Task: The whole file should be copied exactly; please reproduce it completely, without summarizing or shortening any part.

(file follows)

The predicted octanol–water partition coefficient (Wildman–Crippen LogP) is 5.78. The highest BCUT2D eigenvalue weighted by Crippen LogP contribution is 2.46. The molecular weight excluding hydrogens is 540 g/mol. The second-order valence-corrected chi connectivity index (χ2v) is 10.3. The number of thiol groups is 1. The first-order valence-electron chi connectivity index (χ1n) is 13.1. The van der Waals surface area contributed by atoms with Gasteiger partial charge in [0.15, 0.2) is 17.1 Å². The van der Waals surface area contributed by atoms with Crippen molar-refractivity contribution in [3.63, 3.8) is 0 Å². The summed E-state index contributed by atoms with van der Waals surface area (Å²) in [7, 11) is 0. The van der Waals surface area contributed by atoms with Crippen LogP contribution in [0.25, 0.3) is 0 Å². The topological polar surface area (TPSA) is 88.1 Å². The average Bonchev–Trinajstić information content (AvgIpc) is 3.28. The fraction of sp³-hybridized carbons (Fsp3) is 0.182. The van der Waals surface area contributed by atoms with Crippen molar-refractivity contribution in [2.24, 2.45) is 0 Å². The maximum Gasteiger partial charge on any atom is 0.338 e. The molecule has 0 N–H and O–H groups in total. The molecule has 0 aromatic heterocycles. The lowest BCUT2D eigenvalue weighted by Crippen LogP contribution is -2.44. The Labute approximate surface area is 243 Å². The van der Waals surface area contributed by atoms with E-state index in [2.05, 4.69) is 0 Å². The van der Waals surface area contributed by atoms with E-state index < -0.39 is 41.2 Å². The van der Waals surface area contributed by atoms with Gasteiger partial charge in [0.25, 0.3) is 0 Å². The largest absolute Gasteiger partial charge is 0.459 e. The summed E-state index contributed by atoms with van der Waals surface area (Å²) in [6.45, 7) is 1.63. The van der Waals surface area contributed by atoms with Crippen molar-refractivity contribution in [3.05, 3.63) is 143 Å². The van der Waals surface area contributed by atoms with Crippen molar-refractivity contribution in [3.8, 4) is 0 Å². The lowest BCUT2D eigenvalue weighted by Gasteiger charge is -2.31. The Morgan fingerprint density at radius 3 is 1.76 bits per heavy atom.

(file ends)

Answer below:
The predicted octanol–water partition coefficient (Wildman–Crippen LogP) is 5.78. The highest BCUT2D eigenvalue weighted by Crippen LogP contribution is 2.46. The molecular weight excluding hydrogens is 540 g/mol. The second-order valence-corrected chi connectivity index (χ2v) is 10.3. The number of thiol groups is 1. The first-order valence-electron chi connectivity index (χ1n) is 13.1. The van der Waals surface area contributed by atoms with Gasteiger partial charge in [0.15, 0.2) is 17.1 Å². The van der Waals surface area contributed by atoms with Crippen molar-refractivity contribution in [3.63, 3.8) is 0 Å². The summed E-state index contributed by atoms with van der Waals surface area (Å²) in [7, 11) is 0. The van der Waals surface area contributed by atoms with Crippen LogP contribution in [0.25, 0.3) is 0 Å². The topological polar surface area (TPSA) is 88.1 Å². The average Bonchev–Trinajstić information content (AvgIpc) is 3.28. The fraction of sp³-hybridized carbons (Fsp3) is 0.182. The van der Waals surface area contributed by atoms with Crippen molar-refractivity contribution in [2.24, 2.45) is 0 Å². The maximum Gasteiger partial charge on any atom is 0.338 e. The molecule has 0 N–H and O–H groups in total. The molecule has 0 aromatic heterocycles. The lowest BCUT2D eigenvalue weighted by Crippen LogP contribution is -2.44. The Labute approximate surface area is 243 Å². The van der Waals surface area contributed by atoms with E-state index in [2.05, 4.69) is 0 Å². The van der Waals surface area contributed by atoms with E-state index < -0.39 is 41.2 Å². The van der Waals surface area contributed by atoms with Gasteiger partial charge in [0.25, 0.3) is 0 Å². The largest absolute Gasteiger partial charge is 0.459 e. The summed E-state index contributed by atoms with van der Waals surface area (Å²) in [6.45, 7) is 1.63. The van der Waals surface area contributed by atoms with Crippen molar-refractivity contribution in [3.05, 3.63) is 143 Å². The van der Waals surface area contributed by atoms with Crippen molar-refractivity contribution in [3.8, 4) is 0 Å². The lowest BCUT2D eigenvalue weighted by Gasteiger charge is -2.31. The Morgan fingerprint density at radius 3 is 1.76 bits per heavy atom.